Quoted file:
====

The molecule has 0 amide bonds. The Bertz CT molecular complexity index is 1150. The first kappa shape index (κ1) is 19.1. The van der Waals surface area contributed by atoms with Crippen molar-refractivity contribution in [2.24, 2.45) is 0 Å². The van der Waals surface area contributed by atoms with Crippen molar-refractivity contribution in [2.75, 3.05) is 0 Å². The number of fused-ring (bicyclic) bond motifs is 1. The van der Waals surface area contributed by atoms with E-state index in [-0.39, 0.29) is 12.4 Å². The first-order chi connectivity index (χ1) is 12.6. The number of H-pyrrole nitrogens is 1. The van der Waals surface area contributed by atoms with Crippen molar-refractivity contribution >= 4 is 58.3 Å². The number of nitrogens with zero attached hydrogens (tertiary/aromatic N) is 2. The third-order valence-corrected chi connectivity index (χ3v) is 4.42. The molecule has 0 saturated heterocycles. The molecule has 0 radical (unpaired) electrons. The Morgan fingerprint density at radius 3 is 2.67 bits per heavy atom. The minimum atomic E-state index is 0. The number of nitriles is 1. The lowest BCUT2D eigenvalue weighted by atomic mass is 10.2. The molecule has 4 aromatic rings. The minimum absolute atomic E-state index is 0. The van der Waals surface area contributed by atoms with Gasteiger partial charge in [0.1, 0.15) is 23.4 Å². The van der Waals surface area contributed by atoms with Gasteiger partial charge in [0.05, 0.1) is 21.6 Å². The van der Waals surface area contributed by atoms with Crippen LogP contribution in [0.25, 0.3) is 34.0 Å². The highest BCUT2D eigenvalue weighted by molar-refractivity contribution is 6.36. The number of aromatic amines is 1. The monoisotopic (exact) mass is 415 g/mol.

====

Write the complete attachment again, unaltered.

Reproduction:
The molecule has 0 amide bonds. The Bertz CT molecular complexity index is 1150. The first kappa shape index (κ1) is 19.1. The van der Waals surface area contributed by atoms with Crippen molar-refractivity contribution in [2.24, 2.45) is 0 Å². The van der Waals surface area contributed by atoms with Crippen molar-refractivity contribution in [2.75, 3.05) is 0 Å². The number of fused-ring (bicyclic) bond motifs is 1. The van der Waals surface area contributed by atoms with E-state index in [-0.39, 0.29) is 12.4 Å². The first-order chi connectivity index (χ1) is 12.6. The number of H-pyrrole nitrogens is 1. The van der Waals surface area contributed by atoms with Crippen molar-refractivity contribution >= 4 is 58.3 Å². The number of nitrogens with zero attached hydrogens (tertiary/aromatic N) is 2. The third-order valence-corrected chi connectivity index (χ3v) is 4.42. The molecule has 0 saturated heterocycles. The molecule has 0 radical (unpaired) electrons. The Morgan fingerprint density at radius 3 is 2.67 bits per heavy atom. The minimum atomic E-state index is 0. The number of nitriles is 1. The lowest BCUT2D eigenvalue weighted by atomic mass is 10.2. The molecule has 4 aromatic rings. The minimum absolute atomic E-state index is 0. The van der Waals surface area contributed by atoms with Gasteiger partial charge in [0.1, 0.15) is 23.4 Å². The van der Waals surface area contributed by atoms with Gasteiger partial charge in [0.05, 0.1) is 21.6 Å². The van der Waals surface area contributed by atoms with Crippen LogP contribution in [0.25, 0.3) is 34.0 Å². The highest BCUT2D eigenvalue weighted by molar-refractivity contribution is 6.36. The number of aromatic amines is 1. The monoisotopic (exact) mass is 415 g/mol.